“Indeed,” said Knowles, scribbling in his notebook, “this helps with whatever is going on in Room 8, as I wonder whether she has taken anything or passed something on to someone else.”


“More questions,” said Barnes.


“Roger Scott,” continued Smythe, “professional bartender; local lad who has been in trouble with the police for affray, although not in the last four years. Has been at the hotel for the last three years, was previously at the Eagle and Child in Frisby Magna, and knows the area like the back of his hand. Bikes everywhere even in this weather.”


“And was out in the snow collecting wood from the pile, last night, not on his bike and not wearing wellies,” said Knowles, “he’s a hardy sort alright.”


“And now to the guests,” said Smythe, “in no particular order. Robert Wooster is registered as living in Ludlow, but the terminal he used to confirm the booking via email is somewhere in Birmingham.”


“Right, Barnesy, get that address from Linda now and go and ask the Shropshire boys in blue to find his place and see whether they can locate him. He is a missing person so perhaps they could let themselves into his place and see when he was last there.”

Smythe handed Barnes the address and then continued her report as the Detective Sergeant left the room.


“Clifford and Margaret Benson – from Doncaster in Yorkshire; avid walkers whose daughter was married to an Egyptian man who took their children, one boy and one girl, back to Aswan in 2013 and neglected to bring them back. Daughter has attempted to repatriate her kids but is unable to get them past the customs, so has resorted to smuggling, which didn’t work either.”


“Please find out where the daughter is as soon as you have finished with this list, Linda. I wonder whether she could get her hands on a boat. The river is navigable from the open sea up until two miles from Frisby Magna, but that’s close enough when you’ve come all the way from Egypt.”


“Will do, sir, next are Benny Scott and Cloda Holmes, whose address is a PO Box in Bristol and we haven’t been able to find any record of them, so you might like to ask them what their business is in these parts.”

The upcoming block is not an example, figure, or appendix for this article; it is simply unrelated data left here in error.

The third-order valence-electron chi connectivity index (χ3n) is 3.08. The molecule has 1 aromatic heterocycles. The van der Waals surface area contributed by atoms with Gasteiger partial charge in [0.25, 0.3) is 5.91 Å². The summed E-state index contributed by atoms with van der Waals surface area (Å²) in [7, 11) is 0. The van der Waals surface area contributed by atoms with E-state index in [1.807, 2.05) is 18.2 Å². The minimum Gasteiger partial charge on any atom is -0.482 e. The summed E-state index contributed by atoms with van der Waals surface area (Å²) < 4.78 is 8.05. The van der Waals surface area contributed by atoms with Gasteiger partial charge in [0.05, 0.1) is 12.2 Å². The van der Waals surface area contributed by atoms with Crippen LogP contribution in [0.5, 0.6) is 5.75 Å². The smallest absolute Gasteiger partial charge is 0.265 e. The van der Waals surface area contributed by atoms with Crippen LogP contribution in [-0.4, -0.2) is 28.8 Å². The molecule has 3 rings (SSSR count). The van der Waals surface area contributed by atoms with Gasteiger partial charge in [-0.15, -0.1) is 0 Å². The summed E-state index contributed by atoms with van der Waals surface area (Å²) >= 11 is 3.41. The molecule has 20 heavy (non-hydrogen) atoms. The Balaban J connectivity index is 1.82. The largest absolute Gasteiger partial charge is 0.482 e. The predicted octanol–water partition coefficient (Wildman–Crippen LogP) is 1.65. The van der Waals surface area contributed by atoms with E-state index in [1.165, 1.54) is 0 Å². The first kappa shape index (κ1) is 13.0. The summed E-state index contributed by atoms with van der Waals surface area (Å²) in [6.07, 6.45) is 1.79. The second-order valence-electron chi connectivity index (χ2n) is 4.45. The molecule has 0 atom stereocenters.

“Noted,” said Knowles, jotting down the question.


“On the other hand, Wanda Bowles and Anne Martin appear to be a normal same-sex couple from Coventry; Wanda is an Exec at the theatre and Anne works for the local bus company as a route planner.”


“That’s someone’s job? Planning bus routes? Still I suppose someone has to do it, otherwise there’d be a massive traffic jam in the city,” said Knowles.


“Miss Baxter works in Cardiff for the museums overseeing the displays and co-ordinating visiting exhibitions. She lives in St Fagans.”


“Near the National History Museum of Wales? Good for her, she can take her work home.”


“Aneurin James is a retired librarian from Herefordshire. He retired four years ago after serving for forty-three years. His wife died three years ago and they had three children.”


“What’s he hiding, do you reckon?” asked Knowles.


“Need he be hiding anything?” asked Smythe.


“Yes, check his children to make sure they’re all law-abiding citizens,” replied Knowles.


“OK, will do – Mr and Mrs Smith are from Castle Bromwich, but Mrs Smith left the country last Wednesday on a flight to Antigua and her name is Sam, not Candy.”


Published by Julian Worker

I was born in Leicester. I attended school in Yorkshire and University in Liverpool. I have been to 93 countries and territories including The Balkans and Armenia in 2015, France and Slovakia in 2016, and some of the Greek Islands in 2017. My sense of humour is distilled from The Goons, Monty Python, Fawlty Towers, and Midsomer Murders. I love being creative in my writing and I love writing about travelling. My next books are a travel book about Greece and a novel inspired by Brexit.